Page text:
Besier career began in 1969

Dr Besier’s career began in 1969 when he joined DAFWA as a veterinary cadet while studying for his veterinary degree at UWA and the University of Queensland. During university breaks, he was stationed at Albany, Narrogin and Bunbury experiencing clinical practice with departmental vets, and at South Perth in the Animal Health Laboratories.

Following graduation, he was posted to Albany where he undertook district veterinary officer duties. He was then posted to the Kimberley and subsequently spent four years working in the Kununurra and Derby offices where he was involved in the TB and Brucellosis eradication programs.

His next move was to Merredin where he developed a keen interest in pig husbandry and medicine as part of his district veterinary officer duties. However, parasitology was to become his passion, with a special interest in internal parasites of sheep and cattle, particularly barber’s pole worm.

“Over the course of my career I don’t think there has been a major animal parasite which I have not researched,” Dr Besier joked.

Dr Besier worked on the epidemiology of Barber’s Pole worm infection while completing a PhD through Murdoch University (1984-1991).

Numerous research projects ensued with highlights including contributing to the development of “summer drenching” worm control strategies identifying drench resistance as a major limitation on sheep production and co-authoring the world-first report of resistance to the new anthelmintic, ivermectin.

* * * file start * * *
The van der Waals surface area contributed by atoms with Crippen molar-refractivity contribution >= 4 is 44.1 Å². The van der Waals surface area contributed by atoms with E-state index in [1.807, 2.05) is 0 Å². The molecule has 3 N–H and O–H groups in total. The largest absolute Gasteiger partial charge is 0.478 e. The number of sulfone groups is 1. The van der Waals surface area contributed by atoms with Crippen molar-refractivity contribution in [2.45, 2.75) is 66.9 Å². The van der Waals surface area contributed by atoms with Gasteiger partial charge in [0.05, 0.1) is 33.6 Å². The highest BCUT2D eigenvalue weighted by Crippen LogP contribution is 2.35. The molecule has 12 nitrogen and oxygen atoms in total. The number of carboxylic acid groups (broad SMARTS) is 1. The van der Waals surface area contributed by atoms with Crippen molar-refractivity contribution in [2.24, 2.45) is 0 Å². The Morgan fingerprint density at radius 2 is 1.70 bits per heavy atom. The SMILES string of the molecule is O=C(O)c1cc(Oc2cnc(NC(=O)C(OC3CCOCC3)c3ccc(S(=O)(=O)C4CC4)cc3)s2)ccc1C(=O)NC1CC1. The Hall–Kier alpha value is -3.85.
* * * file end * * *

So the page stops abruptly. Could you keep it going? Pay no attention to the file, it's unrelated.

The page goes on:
This research gave new impetus to the “CRACK” campaign as a DAFWA extension initiative for farmers, veterinarians and resellers, which was re-badged as “WormWise” under Dr Besier’s leadership.  For over 25 years the group produced a newsletter for farmers, held workshops for private veterinarians or new DAFWA personnel, ran practical worm egg count workshops for farmers and group members were regular attendees at field days and conferences.

The alarmingly high level of drench resistance in WA prompted Dr Besier to look to countries with similar problems, leading to collaborations with researchers in South Africa, New Zealand and the UK. Together, and with the computer modelling help from Dr Rob Dobson (CSIRO and Murdoch University), they investigated the concept of refugia and targeted treatment in WA to keep worms at low levels by retaining genes for drench susceptibility.

“Targeted treatment and understanding worm refugia are now seen as the things that will solve drench resistance globally in the long-term,” he said. “By identifying and only treating those animals that need help, we can extend the life of drenches and also start selecting sheep with genetics for worm resistance.